UK Supreme Court hears climate case on Heathrow airport expansion

Heathrow Airport is challenging a ruling that quashed plans to build a third runway earlier this year, based on the UK commitment to the Paris Agreement

Judges ruled in February 2020 that Heathrow's plan to build a third runway was unlawful (Pic: Deposit Photos)


Heathrow appeared in front of the UK Supreme Court this week in a bid to overturn a judgment that blocked Europe’s busiest airport from expanding. 

In February, campaigners claimed a historic victory in the Court of Appeal, which quashed plans for a third runway at Heathrow on climate grounds. The case was brought by litigation charity Plan B and campaign group Friends of the Earth.

Three appeal judges ruled that government approval of the expansion plan was unlawful because, among other reasons, it failed to consider the Paris Agreement on climate change. To pursue the project, the transport secretary would have to review how it could fit with the country’s climate commitments. The transport department accepted the ruling and said it would not appeal.

In a two-day virtual sitting of the Supreme Court this week, Heathrow argued the government was not legally required to consider the Paris Agreement.

At the same time, the airport owners claimed a third runway was compatible with Paris, so a government review would ultimately conclude it could go ahead.

According to the UK Committee on Climate Change, aviation is likely to be the UK’s highest emitting sector by 2050, as it is hard to decarbonise. Heathrow currently emits around 19 million tonnes of CO2 a year, more than half of UK aviation emissions. A third runway would add a projected 9 million tonnes to the airport’s total annual CO2 output.

A spokesperson for Heathrow airport said: “Heathrow will ensure the expansion project is compliant with the UK’s climate change obligations, including under the Paris Climate Agreement, as part of our plans to reach net-zero carbon. We fully expect to be held to account by the government through the planning process.”

Read more: Where are US emissions after four years of Donald Trump? 

Friends of the Earth lawyer Katie de Kauwe questioned this argument in Heathrow’s appeal. “If it really makes no difference to the outcome, then why are you bringing the appeal?” she asked, in an interview with Climate Home. “Why not let the government conduct its review?”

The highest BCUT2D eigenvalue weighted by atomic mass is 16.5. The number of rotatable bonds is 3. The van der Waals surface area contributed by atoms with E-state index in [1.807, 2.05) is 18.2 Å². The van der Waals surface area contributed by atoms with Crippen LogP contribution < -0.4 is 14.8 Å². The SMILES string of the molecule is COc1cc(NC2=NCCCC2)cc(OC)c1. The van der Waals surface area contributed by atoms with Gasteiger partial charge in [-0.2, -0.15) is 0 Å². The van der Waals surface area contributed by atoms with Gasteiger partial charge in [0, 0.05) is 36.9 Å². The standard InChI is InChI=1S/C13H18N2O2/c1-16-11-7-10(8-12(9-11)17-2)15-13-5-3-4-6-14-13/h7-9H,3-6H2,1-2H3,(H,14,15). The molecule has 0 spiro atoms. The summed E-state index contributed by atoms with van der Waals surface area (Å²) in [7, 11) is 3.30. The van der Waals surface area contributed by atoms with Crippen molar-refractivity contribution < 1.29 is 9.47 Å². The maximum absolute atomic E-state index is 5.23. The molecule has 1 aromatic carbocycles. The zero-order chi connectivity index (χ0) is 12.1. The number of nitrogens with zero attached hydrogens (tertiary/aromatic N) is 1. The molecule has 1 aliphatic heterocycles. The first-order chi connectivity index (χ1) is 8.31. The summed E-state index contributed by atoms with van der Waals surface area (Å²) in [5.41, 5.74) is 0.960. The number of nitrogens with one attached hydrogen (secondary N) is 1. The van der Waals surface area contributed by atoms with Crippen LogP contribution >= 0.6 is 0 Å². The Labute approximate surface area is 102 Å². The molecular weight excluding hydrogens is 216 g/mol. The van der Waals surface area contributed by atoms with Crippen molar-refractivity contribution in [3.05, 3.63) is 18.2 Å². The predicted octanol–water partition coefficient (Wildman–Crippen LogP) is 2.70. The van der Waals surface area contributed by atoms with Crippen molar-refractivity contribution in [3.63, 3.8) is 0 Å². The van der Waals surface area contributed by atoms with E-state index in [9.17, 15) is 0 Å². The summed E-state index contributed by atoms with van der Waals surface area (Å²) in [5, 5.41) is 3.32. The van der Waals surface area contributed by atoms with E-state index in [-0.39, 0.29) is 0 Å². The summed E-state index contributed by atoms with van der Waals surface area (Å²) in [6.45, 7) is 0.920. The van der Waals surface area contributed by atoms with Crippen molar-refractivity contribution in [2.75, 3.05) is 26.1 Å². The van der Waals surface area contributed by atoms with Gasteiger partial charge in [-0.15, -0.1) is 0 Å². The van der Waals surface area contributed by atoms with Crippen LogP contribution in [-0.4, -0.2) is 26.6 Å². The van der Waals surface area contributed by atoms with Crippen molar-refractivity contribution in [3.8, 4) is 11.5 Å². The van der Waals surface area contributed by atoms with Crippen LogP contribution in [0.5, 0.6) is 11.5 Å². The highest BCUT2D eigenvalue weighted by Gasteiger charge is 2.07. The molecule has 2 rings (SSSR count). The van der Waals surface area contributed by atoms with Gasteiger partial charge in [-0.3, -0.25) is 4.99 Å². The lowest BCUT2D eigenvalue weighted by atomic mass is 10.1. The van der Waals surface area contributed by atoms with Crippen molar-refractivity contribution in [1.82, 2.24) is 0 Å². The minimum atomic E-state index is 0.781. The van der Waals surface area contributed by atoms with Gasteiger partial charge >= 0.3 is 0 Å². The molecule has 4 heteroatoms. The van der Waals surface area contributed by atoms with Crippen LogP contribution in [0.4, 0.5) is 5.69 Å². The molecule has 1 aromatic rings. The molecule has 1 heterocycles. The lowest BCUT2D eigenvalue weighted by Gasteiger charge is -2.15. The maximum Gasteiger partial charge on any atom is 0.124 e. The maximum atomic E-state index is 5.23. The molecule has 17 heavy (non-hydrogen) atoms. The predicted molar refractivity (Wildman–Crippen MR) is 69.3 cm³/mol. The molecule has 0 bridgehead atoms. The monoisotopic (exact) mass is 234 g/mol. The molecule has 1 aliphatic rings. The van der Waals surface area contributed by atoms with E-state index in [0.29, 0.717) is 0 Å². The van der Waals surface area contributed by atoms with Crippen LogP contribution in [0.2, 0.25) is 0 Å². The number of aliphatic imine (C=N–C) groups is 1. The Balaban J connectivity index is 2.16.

De Kauwe said that if the Supreme Court agrees with the previous ruling the government’s airports national policy statement will remain a “zombie policy” until the government reviews it. Without political will, the expansion plans are unlikely to happen, she said. Prime minister Boris Johnson, whose constituency is close to Heathrow, has been an outspoken critic of a third runway in the past. 

The verdict is expected in January.

De Kauwe described the case as “hugely significant”. “It is the first case that has ruled that government plans for a massive infrastructure project are unlawful on the basis of the Paris Agreement,” she said. 

Campaigners and lawyers say the verdict could set a precedent for other climate litigation cases relating to the Paris Agreement. 

“This case is being closely watched by lawyers around the world who want to see how much impact a country’s signature to the Paris Climate Agreement has on actual decision-making” Michael Gerrard, an environmental law professor at Columbia University in New York, told Climate Home. 

“The ruling by the Court of Appeal seems to give at least some teeth to Paris.  The Supreme Court will either cement or pull those teeth,” Gerrard said. 

“We are seeing a movement across the world of climate litigation,” said de Kauwe. Campaign group Transport Action Network is challenging the UK government’s largest-ever road building programme by building on the Heathrow result, she said. “It is a huge boost for climate campaigners, [showing] what can be achieved through the courts.”

This article has been amended to remove an incorrect reference to the timing of the airports national policy statement.

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